Knitting Basics: Intarsia - dummies

By Mary Scott Huff

The intarsia knitting technique enables you to introduce areas of color in any shape, size, and number to the background. Think of these intarsia areas as islands floating on the sea of their background. Intarsia fabric is lightweight and fluid because it is only one strand thick. Intarsia pieces are most easily worked flat in rows and seamed. The motifs in this technique are made by following knitting charts.


Not unlike a paint-by-numbers canvas, you place the colored stitches in an intarsia design by following a chart row by row. Each row in an intarsia chart follows its own rules, with no restrictions on the number of stitches or colors used.

When working in intarsia, it is easiest to use untreated (non-superwash) yarns. Cotton, silk, and synthetic fibers are much more challenging to use because they are slippery. Save them for after you have had some practice using forgiving wools.

Changing colors

With rare exceptions, intarsia is worked flat, back and forth in rows. This is due to its special construction. When changing colors, you drop one strand of yarn and leave it hanging for use in the following row. Each time you change colors in an intarsia design, you do it the same way, regardless of whether you are working from the right or wrong side of the piece.

  • Attach a new color: Following the chart, work all the stitches you need in the first color. Drop the old strand and forget about it until you need it again in the next row. Tie the new strand around the old one. Work with the new color according to the chart.

  • Change strands: To change strands, bring the new color up from underneath the old one. This twists the strands together, preventing holes from forming on the front of the work.

  • To knot, or not: It isn’t necessary to knot the strands around one another to keep the knitted fabric secure, because the ends will later be woven in.

Managing your yarn supply

Each area of color in your design requires its own individual yarn supply, resulting in many strands hanging from your work. Whether you create a new supply of yarn for each area of color as you come to it, or prepare them ahead of time by carefully analyzing your design chart. Either way, the amount of yarn needed for each color island will vary, so just loosely estimate how much length you need.

From each main skein of yarn, break off no more than 3 or 4 yards at a time to make a yarn supply. You can add on to a yarn supply if it runs short by splicing or by tying knots.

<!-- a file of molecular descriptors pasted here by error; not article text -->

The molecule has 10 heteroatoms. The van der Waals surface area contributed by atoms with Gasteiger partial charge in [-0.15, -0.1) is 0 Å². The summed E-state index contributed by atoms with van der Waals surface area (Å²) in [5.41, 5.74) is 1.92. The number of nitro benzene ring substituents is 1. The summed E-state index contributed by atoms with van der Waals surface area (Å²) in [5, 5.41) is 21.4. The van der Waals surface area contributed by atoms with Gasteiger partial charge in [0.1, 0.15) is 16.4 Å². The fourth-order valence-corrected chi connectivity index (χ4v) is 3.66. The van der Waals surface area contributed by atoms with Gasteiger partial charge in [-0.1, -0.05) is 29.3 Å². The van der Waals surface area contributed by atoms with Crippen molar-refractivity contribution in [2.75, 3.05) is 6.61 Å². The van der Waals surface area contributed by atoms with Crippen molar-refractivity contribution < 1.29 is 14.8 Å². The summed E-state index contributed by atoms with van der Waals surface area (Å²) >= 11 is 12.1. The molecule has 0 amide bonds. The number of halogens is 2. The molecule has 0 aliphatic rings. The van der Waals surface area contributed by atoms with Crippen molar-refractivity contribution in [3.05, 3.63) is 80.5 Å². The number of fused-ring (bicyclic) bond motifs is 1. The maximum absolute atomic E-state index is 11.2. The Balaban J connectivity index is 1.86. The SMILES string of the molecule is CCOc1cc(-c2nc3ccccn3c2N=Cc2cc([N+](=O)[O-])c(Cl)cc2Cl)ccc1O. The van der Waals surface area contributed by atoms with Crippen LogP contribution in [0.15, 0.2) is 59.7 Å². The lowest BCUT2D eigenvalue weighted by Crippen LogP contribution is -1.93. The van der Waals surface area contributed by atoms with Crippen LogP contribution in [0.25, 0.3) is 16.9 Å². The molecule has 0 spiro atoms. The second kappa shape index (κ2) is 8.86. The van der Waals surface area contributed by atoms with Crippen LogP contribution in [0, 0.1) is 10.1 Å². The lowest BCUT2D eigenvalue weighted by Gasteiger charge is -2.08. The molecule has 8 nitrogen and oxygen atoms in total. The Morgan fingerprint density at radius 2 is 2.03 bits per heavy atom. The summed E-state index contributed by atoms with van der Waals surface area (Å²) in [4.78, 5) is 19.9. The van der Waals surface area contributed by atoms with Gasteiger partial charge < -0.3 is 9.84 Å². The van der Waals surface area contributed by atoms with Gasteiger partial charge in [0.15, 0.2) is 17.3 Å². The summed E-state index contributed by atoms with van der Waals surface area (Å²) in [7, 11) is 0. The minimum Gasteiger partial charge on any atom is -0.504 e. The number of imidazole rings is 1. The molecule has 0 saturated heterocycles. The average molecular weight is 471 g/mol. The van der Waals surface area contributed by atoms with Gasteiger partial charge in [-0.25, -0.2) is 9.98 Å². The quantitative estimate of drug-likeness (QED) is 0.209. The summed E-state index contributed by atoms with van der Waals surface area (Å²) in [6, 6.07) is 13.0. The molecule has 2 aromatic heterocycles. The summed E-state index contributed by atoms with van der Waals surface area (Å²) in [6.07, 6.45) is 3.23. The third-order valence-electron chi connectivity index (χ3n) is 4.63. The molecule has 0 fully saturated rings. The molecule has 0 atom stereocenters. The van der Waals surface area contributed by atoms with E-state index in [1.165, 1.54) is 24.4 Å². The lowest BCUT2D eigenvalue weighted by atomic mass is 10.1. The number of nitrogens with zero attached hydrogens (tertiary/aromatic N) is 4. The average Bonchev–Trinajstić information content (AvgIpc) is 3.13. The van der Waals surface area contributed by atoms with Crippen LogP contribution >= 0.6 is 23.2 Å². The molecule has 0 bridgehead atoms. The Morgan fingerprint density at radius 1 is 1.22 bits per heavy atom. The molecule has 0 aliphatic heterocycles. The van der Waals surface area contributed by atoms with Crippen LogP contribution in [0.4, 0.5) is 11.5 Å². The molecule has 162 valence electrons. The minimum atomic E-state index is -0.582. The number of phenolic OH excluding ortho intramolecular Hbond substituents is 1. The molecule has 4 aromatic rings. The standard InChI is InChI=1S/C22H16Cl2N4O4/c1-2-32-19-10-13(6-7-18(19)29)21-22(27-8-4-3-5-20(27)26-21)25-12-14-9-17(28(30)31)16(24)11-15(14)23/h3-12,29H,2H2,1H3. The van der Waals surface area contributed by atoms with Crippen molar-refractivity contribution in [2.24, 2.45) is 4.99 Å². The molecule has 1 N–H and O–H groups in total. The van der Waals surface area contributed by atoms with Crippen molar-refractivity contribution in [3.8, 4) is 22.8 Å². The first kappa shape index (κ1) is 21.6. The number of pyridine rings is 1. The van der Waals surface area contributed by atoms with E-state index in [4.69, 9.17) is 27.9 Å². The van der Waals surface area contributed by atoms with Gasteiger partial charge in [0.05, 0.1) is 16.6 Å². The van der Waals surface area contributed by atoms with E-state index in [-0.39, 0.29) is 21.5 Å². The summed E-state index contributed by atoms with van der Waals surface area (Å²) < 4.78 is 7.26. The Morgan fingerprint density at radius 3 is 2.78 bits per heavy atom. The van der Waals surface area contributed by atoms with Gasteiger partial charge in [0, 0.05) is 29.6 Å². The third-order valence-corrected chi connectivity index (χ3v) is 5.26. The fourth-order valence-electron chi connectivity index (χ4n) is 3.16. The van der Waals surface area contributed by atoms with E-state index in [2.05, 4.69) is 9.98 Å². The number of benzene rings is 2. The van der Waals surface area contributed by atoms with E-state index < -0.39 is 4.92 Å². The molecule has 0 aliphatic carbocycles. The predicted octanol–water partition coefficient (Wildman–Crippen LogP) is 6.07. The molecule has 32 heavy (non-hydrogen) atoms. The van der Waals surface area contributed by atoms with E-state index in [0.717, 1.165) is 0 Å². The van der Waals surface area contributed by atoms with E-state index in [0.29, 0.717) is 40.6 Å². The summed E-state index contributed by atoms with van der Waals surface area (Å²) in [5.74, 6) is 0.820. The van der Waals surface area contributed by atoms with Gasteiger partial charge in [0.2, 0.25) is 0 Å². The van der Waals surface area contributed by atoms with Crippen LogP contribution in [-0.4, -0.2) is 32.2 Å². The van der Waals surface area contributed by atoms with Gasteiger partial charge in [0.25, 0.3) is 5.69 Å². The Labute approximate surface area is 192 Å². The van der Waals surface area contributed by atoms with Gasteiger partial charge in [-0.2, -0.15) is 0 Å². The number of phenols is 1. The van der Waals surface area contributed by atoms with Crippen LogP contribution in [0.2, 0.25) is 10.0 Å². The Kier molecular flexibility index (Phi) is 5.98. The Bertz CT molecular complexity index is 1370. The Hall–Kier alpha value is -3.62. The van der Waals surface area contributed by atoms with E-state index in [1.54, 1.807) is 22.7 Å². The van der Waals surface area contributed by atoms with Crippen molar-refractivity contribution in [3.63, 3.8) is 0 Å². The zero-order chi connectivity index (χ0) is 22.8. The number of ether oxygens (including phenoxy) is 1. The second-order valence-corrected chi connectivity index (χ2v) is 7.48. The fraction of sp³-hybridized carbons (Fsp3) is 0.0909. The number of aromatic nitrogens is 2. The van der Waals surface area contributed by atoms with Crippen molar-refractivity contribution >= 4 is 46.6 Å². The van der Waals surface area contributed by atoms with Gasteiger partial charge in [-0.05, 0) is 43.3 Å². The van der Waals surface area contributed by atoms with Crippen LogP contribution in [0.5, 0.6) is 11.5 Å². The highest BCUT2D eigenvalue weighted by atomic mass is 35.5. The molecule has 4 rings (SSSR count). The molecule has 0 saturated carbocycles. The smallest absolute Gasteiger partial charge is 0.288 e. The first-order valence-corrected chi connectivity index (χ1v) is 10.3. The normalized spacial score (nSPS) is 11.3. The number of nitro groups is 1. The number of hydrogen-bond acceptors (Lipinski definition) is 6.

How you control the yarn sources will depend on how many there are, and how long they are. Here are some options:

  • Loose strands: The simplest technique is just to let each yarn supply dangle freely from the work. As long as the strand is not longer than 3 or 4 yards, you will be able to pull it free when you need it.


  • Butterflies: Rather than letting the strands trail, you can bundle each one neatly into a “butterfly” by winding it around two fingers (a) and tying the end around the center in a half-hitch (b). You pull on the butterfly to release more yarn as needed.


  • Bobbins: Another alternative is to wind your yarn supply around a separate object, such as a commercially available bobbin, a homemade cardboard one, or a clothespin. While they are easy to use and keep your yarn clean and tangle-free, bobbins can create tension problems if they add too much weight to each working strand.

Weave in the ends

Your intarsia fabric won’t be finished until all the ends are woven in on the wrong side, using a tapestry needle. Look carefully at the front of the work before weaving in each end. If you notice gaps, holes, or tension inconsistencies, use the yarn tails to correct them from the wrong side. Here are some tips:

  • Close gaps: To close a gap, run the yarn tail under, through, or around its neighboring strands to create the necessary twist between strands.


  • Adjust tension: Use care to keep the stitches on the right side of the work even when you weave in their tails. Pulling them snugly, neither too tight, nor too loose, will correct the tension on the public side of the fabric.

  • Wrong-side duplicate stitch: To preserve the elasticity of your knitting, weave the tails in using duplicate stitch on the wrong side. With your threaded tapestry needle, simply follow the pattern of each knitted stitch from the wrong side.


  • Under the purl bumps: Another method for fastening the yarn tails is to zigzag under the bumps of the stitches from the wrong side. To keep the yarn tails secure, run the point of your tapestry needle between the plies of the last stitch or two.

  • Color matching: Whenever possible, weave the yarn tail into the back of an area of the same color. This will prevent the weaving from showing through on the right side of the work. Because there will be so many ends to weave in, take a break from knitting every now and then as you work to weave in a few.